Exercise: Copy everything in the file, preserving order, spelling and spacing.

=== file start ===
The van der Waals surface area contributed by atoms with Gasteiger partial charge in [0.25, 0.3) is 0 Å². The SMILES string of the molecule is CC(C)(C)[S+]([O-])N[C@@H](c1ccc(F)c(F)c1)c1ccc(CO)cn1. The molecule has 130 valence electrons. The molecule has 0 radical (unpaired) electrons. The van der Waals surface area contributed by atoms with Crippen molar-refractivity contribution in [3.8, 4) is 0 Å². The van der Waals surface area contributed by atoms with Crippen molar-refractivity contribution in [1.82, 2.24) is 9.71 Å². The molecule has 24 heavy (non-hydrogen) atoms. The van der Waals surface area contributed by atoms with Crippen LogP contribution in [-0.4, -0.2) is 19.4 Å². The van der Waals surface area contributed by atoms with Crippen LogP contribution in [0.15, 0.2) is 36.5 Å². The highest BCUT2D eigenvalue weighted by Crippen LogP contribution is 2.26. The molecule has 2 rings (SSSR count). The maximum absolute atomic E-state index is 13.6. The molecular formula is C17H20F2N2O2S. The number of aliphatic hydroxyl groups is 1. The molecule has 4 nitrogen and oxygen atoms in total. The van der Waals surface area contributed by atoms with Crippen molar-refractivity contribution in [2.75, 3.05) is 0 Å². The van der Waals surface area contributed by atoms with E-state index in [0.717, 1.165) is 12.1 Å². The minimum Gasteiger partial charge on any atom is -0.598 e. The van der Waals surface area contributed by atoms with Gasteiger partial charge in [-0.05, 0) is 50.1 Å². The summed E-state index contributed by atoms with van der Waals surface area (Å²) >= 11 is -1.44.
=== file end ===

The van der Waals surface area contributed by atoms with Gasteiger partial charge in [0.25, 0.3) is 0 Å². The SMILES string of the molecule is CC(C)(C)[S+]([O-])N[C@@H](c1ccc(F)c(F)c1)c1ccc(CO)cn1. The molecule has 130 valence electrons. The molecule has 0 radical (unpaired) electrons. The van der Waals surface area contributed by atoms with Crippen molar-refractivity contribution in [3.8, 4) is 0 Å². The van der Waals surface area contributed by atoms with Crippen molar-refractivity contribution in [1.82, 2.24) is 9.71 Å². The molecule has 24 heavy (non-hydrogen) atoms. The van der Waals surface area contributed by atoms with Crippen LogP contribution in [-0.4, -0.2) is 19.4 Å². The van der Waals surface area contributed by atoms with Crippen LogP contribution in [0.15, 0.2) is 36.5 Å². The highest BCUT2D eigenvalue weighted by Crippen LogP contribution is 2.26. The molecule has 2 rings (SSSR count). The maximum absolute atomic E-state index is 13.6. The molecular formula is C17H20F2N2O2S. The number of aliphatic hydroxyl groups is 1. The molecule has 4 nitrogen and oxygen atoms in total. The van der Waals surface area contributed by atoms with Crippen molar-refractivity contribution in [2.75, 3.05) is 0 Å². The van der Waals surface area contributed by atoms with E-state index in [0.717, 1.165) is 12.1 Å². The minimum Gasteiger partial charge on any atom is -0.598 e. The van der Waals surface area contributed by atoms with Gasteiger partial charge in [-0.05, 0) is 50.1 Å². The summed E-state index contributed by atoms with van der Waals surface area (Å²) >= 11 is -1.44.